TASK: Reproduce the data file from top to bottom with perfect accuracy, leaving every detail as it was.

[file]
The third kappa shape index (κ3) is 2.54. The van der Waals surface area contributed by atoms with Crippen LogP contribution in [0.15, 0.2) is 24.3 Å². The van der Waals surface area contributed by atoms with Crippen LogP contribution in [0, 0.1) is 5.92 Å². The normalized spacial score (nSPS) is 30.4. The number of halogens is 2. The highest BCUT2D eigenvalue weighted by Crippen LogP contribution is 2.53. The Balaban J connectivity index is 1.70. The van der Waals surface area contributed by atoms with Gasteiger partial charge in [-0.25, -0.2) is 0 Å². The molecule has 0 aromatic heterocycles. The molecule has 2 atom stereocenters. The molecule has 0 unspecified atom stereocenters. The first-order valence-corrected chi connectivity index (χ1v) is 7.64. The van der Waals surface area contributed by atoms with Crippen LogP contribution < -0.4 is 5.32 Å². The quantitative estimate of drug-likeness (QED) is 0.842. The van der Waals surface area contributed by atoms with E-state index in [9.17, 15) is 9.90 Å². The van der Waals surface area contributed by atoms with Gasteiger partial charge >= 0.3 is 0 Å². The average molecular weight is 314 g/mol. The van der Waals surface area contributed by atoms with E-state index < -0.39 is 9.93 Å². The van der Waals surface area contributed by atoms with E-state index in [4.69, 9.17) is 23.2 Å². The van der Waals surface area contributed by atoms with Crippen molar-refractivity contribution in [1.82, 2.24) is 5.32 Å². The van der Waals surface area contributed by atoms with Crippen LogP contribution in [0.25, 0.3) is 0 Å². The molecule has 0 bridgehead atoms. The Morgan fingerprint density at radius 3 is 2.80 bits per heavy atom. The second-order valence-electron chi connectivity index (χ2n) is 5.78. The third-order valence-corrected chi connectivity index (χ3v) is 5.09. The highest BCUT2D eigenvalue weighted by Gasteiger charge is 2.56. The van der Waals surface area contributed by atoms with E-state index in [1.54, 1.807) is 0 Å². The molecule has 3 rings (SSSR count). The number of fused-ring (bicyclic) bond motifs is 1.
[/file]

The third kappa shape index (κ3) is 2.54. The van der Waals surface area contributed by atoms with Crippen LogP contribution in [0.15, 0.2) is 24.3 Å². The van der Waals surface area contributed by atoms with Crippen LogP contribution in [0, 0.1) is 5.92 Å². The normalized spacial score (nSPS) is 30.4. The number of halogens is 2. The highest BCUT2D eigenvalue weighted by Crippen LogP contribution is 2.53. The Balaban J connectivity index is 1.70. The van der Waals surface area contributed by atoms with Gasteiger partial charge in [-0.25, -0.2) is 0 Å². The molecule has 0 aromatic heterocycles. The molecule has 2 atom stereocenters. The molecule has 0 unspecified atom stereocenters. The first-order valence-corrected chi connectivity index (χ1v) is 7.64. The van der Waals surface area contributed by atoms with Crippen LogP contribution < -0.4 is 5.32 Å². The quantitative estimate of drug-likeness (QED) is 0.842. The van der Waals surface area contributed by atoms with E-state index in [9.17, 15) is 9.90 Å². The van der Waals surface area contributed by atoms with Gasteiger partial charge >= 0.3 is 0 Å². The average molecular weight is 314 g/mol. The van der Waals surface area contributed by atoms with E-state index < -0.39 is 9.93 Å². The van der Waals surface area contributed by atoms with E-state index in [4.69, 9.17) is 23.2 Å². The van der Waals surface area contributed by atoms with Crippen molar-refractivity contribution in [1.82, 2.24) is 5.32 Å². The van der Waals surface area contributed by atoms with Crippen LogP contribution in [0.25, 0.3) is 0 Å². The molecule has 0 bridgehead atoms. The Morgan fingerprint density at radius 3 is 2.80 bits per heavy atom. The second-order valence-electron chi connectivity index (χ2n) is 5.78. The third-order valence-corrected chi connectivity index (χ3v) is 5.09. The highest BCUT2D eigenvalue weighted by Gasteiger charge is 2.56. The van der Waals surface area contributed by atoms with E-state index in [1.54, 1.807) is 0 Å². The molecule has 3 rings (SSSR count). The number of fused-ring (bicyclic) bond motifs is 1.